“We shape our buildings, thereafter, they shape us.”
Over the past years, climate change has been a heavily debated topic, with a large number of people believing that it is still a hoax. That notwithstanding, what is evidently clear is that the earth’s natural resources are being depleted at an alarmingly rapid rate leading to increased carbon footprints worldwide.
Whilst Africa at present contributes less than 5% of the global carbon footprint, we bear the brunt of the impact of climate change. Nairobi, being one of the fastest growing cities within the continent, is no exception. Real estate development contributes to 5.9% of Kenya’s GDP.
Buildings contribute to 40% of carbon emissions, 7% more than the transport industry. Yet, it is seemingly elegant to drive around in the latest Toyota Prius than it is to invest in a sustainable building, despite the fact that 90% of our time is spent within the confines of architecture. Furthermore, the built environment contributes to 70% of the diminution of the earth’s natural resources.
It is therefore imperative to address this challenge by prioritizing adaptation within the built environment, drawing upon all skills within the industry, to ensure implementation of actions for the sustainable development and prosperity of the nation.
Following the climate change agreement signed in Paris during the Conference of Parties (COP21), developers are now being advised to incorporate the use of environmentally sustainable methods in construction. Hence, the term building green.
Green Buildings are energy and resource efficient, utilizing resources in an environmentally responsible manner. They incorporate design, construction and operational practices that significantly reduce the negative impact on the environment and its occupants. Building green requires an understanding that the built environment can have profound effects, both positive and negative, on the natural environment, Thus, sustainable buildings implement a design that amplify the positive effects and mitigate the negative effects.
Some examples of these buildings within the country are:
Despite being environmentally sustainable, there are numerous benefits to green buildings, not only for the users, but also for the developers as well. Here are some benefits of green buildings.
Many developers shy away from building green largely due to the high initial costs. Despite these costs, sustainable buildings do promise a great deal in rewards. These high initial costs can be mitigated through the implementation of local low embodied energy materials, passive cooling systems, natural and diffused lighting and wind driven chimneys to achieve a fulfilling space quality. This will greatly lower utility costs and promote the responsible use of the building.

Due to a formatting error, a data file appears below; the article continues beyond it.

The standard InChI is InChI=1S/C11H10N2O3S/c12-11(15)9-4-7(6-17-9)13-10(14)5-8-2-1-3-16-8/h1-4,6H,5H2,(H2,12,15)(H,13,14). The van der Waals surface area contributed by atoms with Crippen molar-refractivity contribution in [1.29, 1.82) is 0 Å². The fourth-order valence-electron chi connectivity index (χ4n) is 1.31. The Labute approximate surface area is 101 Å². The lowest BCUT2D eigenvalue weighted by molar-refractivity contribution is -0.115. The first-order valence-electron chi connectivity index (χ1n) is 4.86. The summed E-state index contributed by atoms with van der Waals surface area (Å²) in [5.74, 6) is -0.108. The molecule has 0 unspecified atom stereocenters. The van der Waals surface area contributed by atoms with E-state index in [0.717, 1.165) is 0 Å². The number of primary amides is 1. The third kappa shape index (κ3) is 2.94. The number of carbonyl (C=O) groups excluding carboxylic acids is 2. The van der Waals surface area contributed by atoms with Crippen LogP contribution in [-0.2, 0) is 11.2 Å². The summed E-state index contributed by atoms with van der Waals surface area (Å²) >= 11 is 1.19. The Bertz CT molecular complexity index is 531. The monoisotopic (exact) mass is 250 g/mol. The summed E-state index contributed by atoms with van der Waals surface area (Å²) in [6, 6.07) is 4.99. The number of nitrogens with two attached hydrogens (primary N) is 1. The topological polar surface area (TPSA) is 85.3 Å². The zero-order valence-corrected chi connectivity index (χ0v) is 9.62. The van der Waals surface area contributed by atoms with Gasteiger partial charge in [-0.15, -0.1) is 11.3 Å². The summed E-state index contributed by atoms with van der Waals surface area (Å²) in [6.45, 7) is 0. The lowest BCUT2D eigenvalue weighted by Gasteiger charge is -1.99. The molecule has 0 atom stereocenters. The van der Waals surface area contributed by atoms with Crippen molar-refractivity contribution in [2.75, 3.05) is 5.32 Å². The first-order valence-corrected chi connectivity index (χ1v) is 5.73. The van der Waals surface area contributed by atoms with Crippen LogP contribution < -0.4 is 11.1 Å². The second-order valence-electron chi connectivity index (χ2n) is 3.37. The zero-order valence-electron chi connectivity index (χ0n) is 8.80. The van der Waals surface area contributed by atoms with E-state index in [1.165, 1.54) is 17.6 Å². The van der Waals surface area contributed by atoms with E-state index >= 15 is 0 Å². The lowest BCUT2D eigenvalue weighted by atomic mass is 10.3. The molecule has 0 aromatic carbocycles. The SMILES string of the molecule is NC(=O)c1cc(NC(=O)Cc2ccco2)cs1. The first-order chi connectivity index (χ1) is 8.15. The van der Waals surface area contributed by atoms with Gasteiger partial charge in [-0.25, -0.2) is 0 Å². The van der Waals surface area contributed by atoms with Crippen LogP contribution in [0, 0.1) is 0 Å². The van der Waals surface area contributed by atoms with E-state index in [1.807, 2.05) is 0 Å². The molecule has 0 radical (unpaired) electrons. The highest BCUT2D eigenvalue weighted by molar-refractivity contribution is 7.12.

From CUEA’s Pope Paul VI’s Learning Resource Centre to the newly started Crystal Rivers Mall in Machakos County, every developer seems to be striving to have their buildings certified as the most sustainable development in town. With an organisation, such as Kenya Green Building Council, buildings in Kenya can now receive ratings that evaluate their environmental performance. Therefore, in the near future, living, working or learning in a green building will be just as fancy as driving an environmentally friendly car.
It is projected that by 2050, 75% of the population will live in urban areas. The concept of designing for the future today is more important now than ever especially since it means that the country will be largely a concrete jungle. It is thus necessary for building and construction professionals to appreciate the need to incorporate the natural landscape into the built environment. This will, in turn, improve sustainability and responsibility within the construction industry.
The enhanced indoor environmental quality by sustainable buildings largely influences the occupants’ health, comfort and ultimately their productivity. Green buildings incorporate natural phenomena into the design that in turn maximises the use of daylight, has appropriate ventilation and moisture control and optimizes the acoustic performance. This indoor working environment increases the marketability of green buildings for the end users, be they investor buyers, owner occupiers or even students.
Developing sustainable buildings now comes with a reward to developers. There are several rating systems which discern and evaluate the environmental performance of a building and encourage market transformation towards sustainable design. These systems are credit-based, allowing projects to earn points for environmentally friendly actions taken during construction and use of a building. Green Certification focuses on the following categories:
Support for green buildings has increased rapidly each year over the last five years. Thus, this is a call to action for all property professionals to shape and develop a sustainable future.
“The best time to plant a tree was 20 years ago; the second-best time to plant a tree is today .”